Investors Gear Up for Opening of Saudi Stock Market

Liberalization, on track for as early as April, is fueling international interest in the Tadawul, despite the setback in oil prices.


The price of oil may be depressed, but investor spirits in Riyadh are anything but.

Anticipation is growing that a long-awaited opening of the Tadawul, the Saudi stock market, to foreign investors will come as early as next month. Analysts believe the move will provide fresh momentum for the $500 billion market, which has risen by nearly 30 percent since mid-December. “This will be the event of the year in emerging markets,” says John Sfakianakis, a veteran economist and investment strategist in Riyadh who opened an office there in September for the London-based emerging-markets specialist Ashmore Group.

Oil was trading at more than $100 a barrel in July when the government first announced its intention to open up the market at some point in 2015. Since then the Tadawul has been on a roller coaster ride, hitting a peak of 11,149 in early September, then plunging more than 34 percent over the next three months as oil prices collapsed before staging a recovery. The partial rebound of oil prices since January has helped. So has the government’s ability to draw on its $750 billion in reserves, which has helped keep the economy flush.

Growth has slowed but remains positive. The International Monetary Fund projects that the economy will expand by 2.8 percent this year, down from 3.6 percent in 2014. Nonoil sectors, which account for virtually the entire stock market, should expand by 5 percent, says Bassel Khatoun, Franklin Templeton’s head of equities for the Middle East and North Africa, based in Dubai.

Many of the bright spots outside of oil are in the country’s finance sector. Investors’ hopes run particularly high for top financial institutions like Al Rajhi Bank and Samba Financial Group. They have little debt themselves and a protected customer base that ensures they pay no interest on 65 percent of their deposits, Khatoun notes. “The banks in general have very clean balance sheets, cheap funding and a young, growing population to lend to,” he says.

The arcane logic of market indexes should also push substantial flows into Saudi Arabia over the next few years. The market’s size — capitalization is similar to that of South Africa or, in its currently depressed state, Russia — would all but guarantee eventual inclusion in the MSCI Emerging Markets index, up from its present designation in the Frontier Markets index. If all goes according to plan, the country will likely enter the index in 2017 with a weighting around 4 percent, says Alison Graham, chief investment officer and founder at Voltan Capital Management, a New York–based hedge fund firm that invests in frontier markets. With an estimated $1.4 trillion linked to the MSCI Emerging Markets index, that would translate to $56 billion in inflows.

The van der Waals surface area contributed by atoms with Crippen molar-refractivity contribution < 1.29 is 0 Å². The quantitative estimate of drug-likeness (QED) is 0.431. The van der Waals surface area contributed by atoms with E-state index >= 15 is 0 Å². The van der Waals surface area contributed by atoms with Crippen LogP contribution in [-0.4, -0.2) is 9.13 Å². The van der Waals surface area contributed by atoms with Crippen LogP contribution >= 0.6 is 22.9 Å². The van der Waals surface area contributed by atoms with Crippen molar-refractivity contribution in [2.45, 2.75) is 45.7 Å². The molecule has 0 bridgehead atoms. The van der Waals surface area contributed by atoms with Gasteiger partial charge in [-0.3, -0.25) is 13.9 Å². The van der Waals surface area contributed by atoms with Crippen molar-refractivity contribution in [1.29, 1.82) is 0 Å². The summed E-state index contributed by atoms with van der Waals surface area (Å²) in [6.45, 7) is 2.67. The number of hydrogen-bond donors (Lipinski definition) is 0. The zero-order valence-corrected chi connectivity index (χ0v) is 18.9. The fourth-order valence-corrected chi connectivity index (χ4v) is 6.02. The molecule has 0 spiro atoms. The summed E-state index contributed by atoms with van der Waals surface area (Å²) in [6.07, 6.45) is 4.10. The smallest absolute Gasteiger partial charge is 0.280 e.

Not by coincidence, perhaps, that is roughly equal to the investment level envisioned by the Saudi Capital Market Authority’s draft regulations, which would limit foreign holdings to 10 percent of the market as a whole. The opening would also be restricted to investors who manage at least $5 billion and have a five-year track record. No single investor could own more than 5 percent of a company, and the single-share ceiling for foreign investors jointly would be 20 percent. That could go up to 49 percent if they were to team with partners from within the Gulf region who already do business in Saudi Arabia.

All that fine print adds up to a small bang, rather than a big one, in Saudi for the moment. The most important restriction may be the $5 billion ante, which excludes many of the hedge funds and regional players that would normally pioneer a move into an opening market like Riyadh’s, Khatoun says. But Saudi watchers hope for more once their foot is in the door. King Salman, who assumed the Saudi throne in January after the death of his 90-year-old half brother, Abdullah, has stressed continuity of policies across the board. For its part, the CMA has reassured markets the liberalization is still planned for the first half of this year. “For the Saudis, the stock market is the only thing preventing them taking their place as a big G-20 economy,” says Ashmore’s Sfakianakis. “Based on experience in China and elsewhere, this will be the first step toward a wider opening.”

Saudi Arabia cannot maintain current spending levels forever if oil does not rebound. The population’s relatively comfortable lifestyle is heavily dependent on state largesse, and the kingdom needs an oil price of $106 a barrel to balance its budget, the IMF calculates. Investors seem willing to bet King Salman can keep the good times rolling for a few more years at least, though. When the Saudi market door opens, money will be waiting to come in.

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